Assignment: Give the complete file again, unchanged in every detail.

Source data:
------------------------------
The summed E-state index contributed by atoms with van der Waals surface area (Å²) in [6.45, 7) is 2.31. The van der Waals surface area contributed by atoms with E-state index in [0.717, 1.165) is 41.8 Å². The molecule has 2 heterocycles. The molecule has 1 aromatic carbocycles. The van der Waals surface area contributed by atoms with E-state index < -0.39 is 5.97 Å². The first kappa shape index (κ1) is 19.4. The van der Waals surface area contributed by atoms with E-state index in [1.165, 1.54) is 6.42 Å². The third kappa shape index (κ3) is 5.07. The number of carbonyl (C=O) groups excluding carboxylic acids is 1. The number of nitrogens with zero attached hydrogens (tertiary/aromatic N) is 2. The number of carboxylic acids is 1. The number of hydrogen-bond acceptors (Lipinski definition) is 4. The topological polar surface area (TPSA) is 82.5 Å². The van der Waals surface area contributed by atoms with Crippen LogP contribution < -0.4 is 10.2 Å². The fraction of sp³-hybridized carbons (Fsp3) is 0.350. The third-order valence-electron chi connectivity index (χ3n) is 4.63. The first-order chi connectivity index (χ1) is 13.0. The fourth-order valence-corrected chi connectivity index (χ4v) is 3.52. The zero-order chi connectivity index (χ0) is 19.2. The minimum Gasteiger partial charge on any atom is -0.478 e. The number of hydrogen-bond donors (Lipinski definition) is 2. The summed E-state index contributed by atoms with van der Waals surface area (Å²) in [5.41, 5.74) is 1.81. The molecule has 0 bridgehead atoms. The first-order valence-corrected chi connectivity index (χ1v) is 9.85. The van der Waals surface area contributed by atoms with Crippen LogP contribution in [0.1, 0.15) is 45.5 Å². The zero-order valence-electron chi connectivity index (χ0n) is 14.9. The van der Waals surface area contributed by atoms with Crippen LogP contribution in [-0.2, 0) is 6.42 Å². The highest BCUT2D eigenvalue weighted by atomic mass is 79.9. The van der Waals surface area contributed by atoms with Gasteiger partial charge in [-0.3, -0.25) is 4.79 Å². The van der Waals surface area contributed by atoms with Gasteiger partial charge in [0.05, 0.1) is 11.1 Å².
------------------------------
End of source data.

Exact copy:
The summed E-state index contributed by atoms with van der Waals surface area (Å²) in [6.45, 7) is 2.31. The van der Waals surface area contributed by atoms with E-state index in [0.717, 1.165) is 41.8 Å². The molecule has 2 heterocycles. The molecule has 1 aromatic carbocycles. The van der Waals surface area contributed by atoms with E-state index < -0.39 is 5.97 Å². The first kappa shape index (κ1) is 19.4. The van der Waals surface area contributed by atoms with E-state index in [1.165, 1.54) is 6.42 Å². The third kappa shape index (κ3) is 5.07. The number of carbonyl (C=O) groups excluding carboxylic acids is 1. The number of nitrogens with zero attached hydrogens (tertiary/aromatic N) is 2. The number of carboxylic acids is 1. The number of hydrogen-bond acceptors (Lipinski definition) is 4. The topological polar surface area (TPSA) is 82.5 Å². The van der Waals surface area contributed by atoms with Crippen LogP contribution < -0.4 is 10.2 Å². The fraction of sp³-hybridized carbons (Fsp3) is 0.350. The third-order valence-electron chi connectivity index (χ3n) is 4.63. The first-order chi connectivity index (χ1) is 13.0. The fourth-order valence-corrected chi connectivity index (χ4v) is 3.52. The zero-order chi connectivity index (χ0) is 19.2. The minimum Gasteiger partial charge on any atom is -0.478 e. The number of hydrogen-bond donors (Lipinski definition) is 2. The summed E-state index contributed by atoms with van der Waals surface area (Å²) in [5.41, 5.74) is 1.81. The molecule has 0 bridgehead atoms. The first-order valence-corrected chi connectivity index (χ1v) is 9.85. The van der Waals surface area contributed by atoms with Crippen LogP contribution in [0.1, 0.15) is 45.5 Å². The zero-order valence-electron chi connectivity index (χ0n) is 14.9. The van der Waals surface area contributed by atoms with Crippen LogP contribution in [-0.2, 0) is 6.42 Å². The highest BCUT2D eigenvalue weighted by atomic mass is 79.9. The van der Waals surface area contributed by atoms with Gasteiger partial charge in [-0.3, -0.25) is 4.79 Å². The van der Waals surface area contributed by atoms with Gasteiger partial charge in [0.05, 0.1) is 11.1 Å².